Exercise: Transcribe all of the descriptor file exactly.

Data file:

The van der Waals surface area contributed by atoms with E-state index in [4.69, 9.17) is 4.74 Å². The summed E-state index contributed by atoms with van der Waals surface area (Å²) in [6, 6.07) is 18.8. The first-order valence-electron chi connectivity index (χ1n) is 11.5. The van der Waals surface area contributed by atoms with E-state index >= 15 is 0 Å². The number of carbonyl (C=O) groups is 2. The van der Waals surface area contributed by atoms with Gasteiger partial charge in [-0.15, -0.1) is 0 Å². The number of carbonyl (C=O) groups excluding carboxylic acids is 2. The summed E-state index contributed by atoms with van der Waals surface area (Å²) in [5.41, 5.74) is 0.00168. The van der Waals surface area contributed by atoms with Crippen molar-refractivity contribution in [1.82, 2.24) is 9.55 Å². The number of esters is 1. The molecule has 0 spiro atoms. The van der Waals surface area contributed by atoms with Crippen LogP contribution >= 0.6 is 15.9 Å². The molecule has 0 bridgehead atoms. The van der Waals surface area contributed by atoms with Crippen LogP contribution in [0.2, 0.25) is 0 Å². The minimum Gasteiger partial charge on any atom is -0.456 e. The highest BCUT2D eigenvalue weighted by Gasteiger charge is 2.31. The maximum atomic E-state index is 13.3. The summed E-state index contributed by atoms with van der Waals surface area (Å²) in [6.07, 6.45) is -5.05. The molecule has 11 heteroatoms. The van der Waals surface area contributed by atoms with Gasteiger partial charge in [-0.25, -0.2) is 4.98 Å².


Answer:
The van der Waals surface area contributed by atoms with E-state index in [4.69, 9.17) is 4.74 Å². The summed E-state index contributed by atoms with van der Waals surface area (Å²) in [6, 6.07) is 18.8. The first-order valence-electron chi connectivity index (χ1n) is 11.5. The van der Waals surface area contributed by atoms with E-state index >= 15 is 0 Å². The number of carbonyl (C=O) groups is 2. The van der Waals surface area contributed by atoms with Gasteiger partial charge in [-0.15, -0.1) is 0 Å². The number of carbonyl (C=O) groups excluding carboxylic acids is 2. The summed E-state index contributed by atoms with van der Waals surface area (Å²) in [5.41, 5.74) is 0.00168. The van der Waals surface area contributed by atoms with Crippen molar-refractivity contribution in [1.82, 2.24) is 9.55 Å². The number of esters is 1. The molecule has 0 spiro atoms. The van der Waals surface area contributed by atoms with Crippen LogP contribution >= 0.6 is 15.9 Å². The molecule has 0 bridgehead atoms. The van der Waals surface area contributed by atoms with Crippen LogP contribution in [0.2, 0.25) is 0 Å². The minimum Gasteiger partial charge on any atom is -0.456 e. The highest BCUT2D eigenvalue weighted by Gasteiger charge is 2.31. The maximum atomic E-state index is 13.3. The summed E-state index contributed by atoms with van der Waals surface area (Å²) in [6.07, 6.45) is -5.05. The molecule has 11 heteroatoms. The van der Waals surface area contributed by atoms with Gasteiger partial charge in [-0.25, -0.2) is 4.98 Å².